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The Mood In Minneapolis Is Tense As Chauvin Trial Is About To Start


Adrian is now on the line with us from Minneapolis. Adrian, there has been so much anticipation and so much anxiety about the start of this trial. What is the mood today in Minneapolis?

ADRIAN FLORIDO, BYLINE: It can only be described as tense, I think. Everyone here understands the magnitude of this moment. It's also a somber feeling in Minneapolis today. Last night I was at this vigil that George Floyd's family held about a mile from where he was killed, and here's what his brother Philonise Floyd said at that vigil.


PHILONISE FLOYD: The officer who had his knee on my brother's neck for eight minutes and 46 seconds, he had a smirk on his face as he tortured my brother to death as his soul left his body.

FLORIDO: As you can hear, Noel, the start of this trial also has the family and, really, the whole city reliving what happened 10 months ago.

KING: Given the significance of this trial and the importance of this moment, I imagine that civil rights leaders have arrived in the city.

FLORIDO: They have, and they continue to arrive. The Reverend Al Sharpton was also at that vigil last night, and he reiterated this point that we've been hearing a lot, that while this trial is about Derek Chauvin and George Floyd, it's also much bigger than that. Here's what Al Sharpton said last night.


AL SHARPTON: So tomorrow begins the trial for not only Chauvin but the trial of the ability of the criminal justice system in this country to hold police accountable. Chauvin is in the courtroom, but America's on trial.


FLORIDO: You know, Noel, because there is a lot of worry among supporters of the Floyd family that the defense in this trial may try to blame Floyd for his own death, Sharpton, the Floyd family and other leaders this morning gathered outside the courthouse where Chauvin is being tried for eight minutes and 46 seconds - the amount of time that Chauvin kneeled into Floyd's neck.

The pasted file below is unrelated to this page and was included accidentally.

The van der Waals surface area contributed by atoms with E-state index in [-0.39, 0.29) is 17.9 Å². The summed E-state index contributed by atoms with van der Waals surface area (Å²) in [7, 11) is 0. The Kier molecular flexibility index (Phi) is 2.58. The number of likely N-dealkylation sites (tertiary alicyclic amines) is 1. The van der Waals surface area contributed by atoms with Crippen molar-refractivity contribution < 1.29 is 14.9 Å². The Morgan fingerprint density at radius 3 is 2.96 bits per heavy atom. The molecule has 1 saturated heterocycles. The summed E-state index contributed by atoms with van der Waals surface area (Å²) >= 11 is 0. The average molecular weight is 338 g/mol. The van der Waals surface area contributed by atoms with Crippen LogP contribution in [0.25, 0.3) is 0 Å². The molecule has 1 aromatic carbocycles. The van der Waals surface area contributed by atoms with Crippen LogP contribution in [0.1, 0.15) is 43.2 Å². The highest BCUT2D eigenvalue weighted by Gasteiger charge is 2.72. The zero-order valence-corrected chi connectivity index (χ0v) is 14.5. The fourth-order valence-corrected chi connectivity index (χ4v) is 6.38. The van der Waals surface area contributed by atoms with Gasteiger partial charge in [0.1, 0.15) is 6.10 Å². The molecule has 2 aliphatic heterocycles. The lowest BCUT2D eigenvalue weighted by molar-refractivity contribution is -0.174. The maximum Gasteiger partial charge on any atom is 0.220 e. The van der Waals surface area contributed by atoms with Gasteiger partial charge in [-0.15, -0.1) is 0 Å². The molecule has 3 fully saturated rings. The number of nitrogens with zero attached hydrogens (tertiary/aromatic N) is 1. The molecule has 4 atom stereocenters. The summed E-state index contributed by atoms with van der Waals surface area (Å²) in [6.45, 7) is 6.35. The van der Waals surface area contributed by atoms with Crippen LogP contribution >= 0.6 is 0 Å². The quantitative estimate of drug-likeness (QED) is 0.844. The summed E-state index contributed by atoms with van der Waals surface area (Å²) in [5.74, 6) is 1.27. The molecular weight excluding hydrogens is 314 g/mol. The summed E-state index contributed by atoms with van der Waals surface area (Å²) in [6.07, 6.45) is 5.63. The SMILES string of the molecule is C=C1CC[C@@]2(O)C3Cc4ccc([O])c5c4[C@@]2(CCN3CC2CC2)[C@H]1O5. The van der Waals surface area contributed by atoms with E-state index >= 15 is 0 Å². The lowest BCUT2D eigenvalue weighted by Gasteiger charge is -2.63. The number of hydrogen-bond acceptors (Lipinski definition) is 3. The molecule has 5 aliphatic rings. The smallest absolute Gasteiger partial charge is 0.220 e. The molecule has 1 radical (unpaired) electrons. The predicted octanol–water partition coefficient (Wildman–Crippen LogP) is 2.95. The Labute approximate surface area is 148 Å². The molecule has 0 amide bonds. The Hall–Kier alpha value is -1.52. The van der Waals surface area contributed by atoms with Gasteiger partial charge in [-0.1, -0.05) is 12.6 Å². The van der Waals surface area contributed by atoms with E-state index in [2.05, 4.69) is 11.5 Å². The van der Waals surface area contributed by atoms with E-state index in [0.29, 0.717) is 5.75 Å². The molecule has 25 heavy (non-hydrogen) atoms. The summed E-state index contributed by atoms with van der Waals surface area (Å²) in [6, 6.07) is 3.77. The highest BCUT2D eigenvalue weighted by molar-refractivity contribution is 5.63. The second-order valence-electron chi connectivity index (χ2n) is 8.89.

KING: Adrian, you had done some reporting on how difficult it was to pick a jury in this case, given the high-profile nature of the crime. What do we know about the jury?

FLORIDO: Well, the jury is made up of 14 people - 12 regular jurors and two alternates. And I think it is notable that the jury is significantly more diverse than Minneapolis itself - about half of the jurors are Black or multiracial; the other half are white. Inside the courtroom, they're going to be seated not in a jury box but in chairs spaced out on the courtroom floor, as a precaution against the coronavirus. And because this trial is being televised, the court is being careful to protect their identities, so they won't be shown on camera, and their names won't be known by the public until sometime after the trial - we don't know when.

KING: OK. And so we have opening statements starting today. How will the rest of the week unfold?

FLORIDO: Well, the prosecution presents its case first. That may take all of this week and possibly all of next week, and then the defense will get about two weeks to present its case.

KING: NPR's Adrian Florido in Minneapolis. Thank you, Adrian.

FLORIDO: Thank you, Noel. Transcript provided by NPR, Copyright NPR.

Noel King is a host of Morning Edition and Up First.
Adrian Florido
Adrian Florido is a national correspondent for NPR covering race and identity in America.